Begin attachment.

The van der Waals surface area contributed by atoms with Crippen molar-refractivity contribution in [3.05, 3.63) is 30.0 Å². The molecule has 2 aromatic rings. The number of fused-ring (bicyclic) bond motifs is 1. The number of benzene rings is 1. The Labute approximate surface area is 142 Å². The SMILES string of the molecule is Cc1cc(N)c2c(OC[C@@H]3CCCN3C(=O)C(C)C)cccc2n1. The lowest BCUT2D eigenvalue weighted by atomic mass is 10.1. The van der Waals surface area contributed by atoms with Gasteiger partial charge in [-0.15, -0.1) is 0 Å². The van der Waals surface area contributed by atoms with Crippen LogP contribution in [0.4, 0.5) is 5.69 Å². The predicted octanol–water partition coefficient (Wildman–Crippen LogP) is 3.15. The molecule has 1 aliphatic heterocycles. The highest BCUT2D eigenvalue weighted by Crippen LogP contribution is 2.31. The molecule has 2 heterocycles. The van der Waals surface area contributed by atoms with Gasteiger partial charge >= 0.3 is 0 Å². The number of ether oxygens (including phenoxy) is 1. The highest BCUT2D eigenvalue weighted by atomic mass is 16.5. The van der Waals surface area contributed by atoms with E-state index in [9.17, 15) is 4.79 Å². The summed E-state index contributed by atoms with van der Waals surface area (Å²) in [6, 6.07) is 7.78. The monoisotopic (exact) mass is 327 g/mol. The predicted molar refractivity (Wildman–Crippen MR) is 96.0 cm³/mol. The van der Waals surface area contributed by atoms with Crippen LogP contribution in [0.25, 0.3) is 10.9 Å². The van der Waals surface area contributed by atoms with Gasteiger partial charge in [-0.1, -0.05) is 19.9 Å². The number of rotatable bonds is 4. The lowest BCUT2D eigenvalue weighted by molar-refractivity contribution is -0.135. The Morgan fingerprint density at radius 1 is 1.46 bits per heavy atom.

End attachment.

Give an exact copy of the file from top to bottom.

The van der Waals surface area contributed by atoms with Crippen molar-refractivity contribution in [3.05, 3.63) is 30.0 Å². The molecule has 2 aromatic rings. The number of fused-ring (bicyclic) bond motifs is 1. The number of benzene rings is 1. The Labute approximate surface area is 142 Å². The SMILES string of the molecule is Cc1cc(N)c2c(OC[C@@H]3CCCN3C(=O)C(C)C)cccc2n1. The lowest BCUT2D eigenvalue weighted by atomic mass is 10.1. The van der Waals surface area contributed by atoms with Gasteiger partial charge in [-0.15, -0.1) is 0 Å². The van der Waals surface area contributed by atoms with Crippen LogP contribution in [0.4, 0.5) is 5.69 Å². The predicted octanol–water partition coefficient (Wildman–Crippen LogP) is 3.15. The molecule has 1 aliphatic heterocycles. The highest BCUT2D eigenvalue weighted by Crippen LogP contribution is 2.31. The molecule has 2 heterocycles. The van der Waals surface area contributed by atoms with Gasteiger partial charge >= 0.3 is 0 Å². The number of ether oxygens (including phenoxy) is 1. The highest BCUT2D eigenvalue weighted by atomic mass is 16.5. The van der Waals surface area contributed by atoms with E-state index in [9.17, 15) is 4.79 Å². The summed E-state index contributed by atoms with van der Waals surface area (Å²) in [6, 6.07) is 7.78. The monoisotopic (exact) mass is 327 g/mol. The predicted molar refractivity (Wildman–Crippen MR) is 96.0 cm³/mol. The van der Waals surface area contributed by atoms with Crippen LogP contribution in [0.25, 0.3) is 10.9 Å². The van der Waals surface area contributed by atoms with Gasteiger partial charge in [-0.1, -0.05) is 19.9 Å². The number of rotatable bonds is 4. The lowest BCUT2D eigenvalue weighted by molar-refractivity contribution is -0.135. The Morgan fingerprint density at radius 1 is 1.46 bits per heavy atom.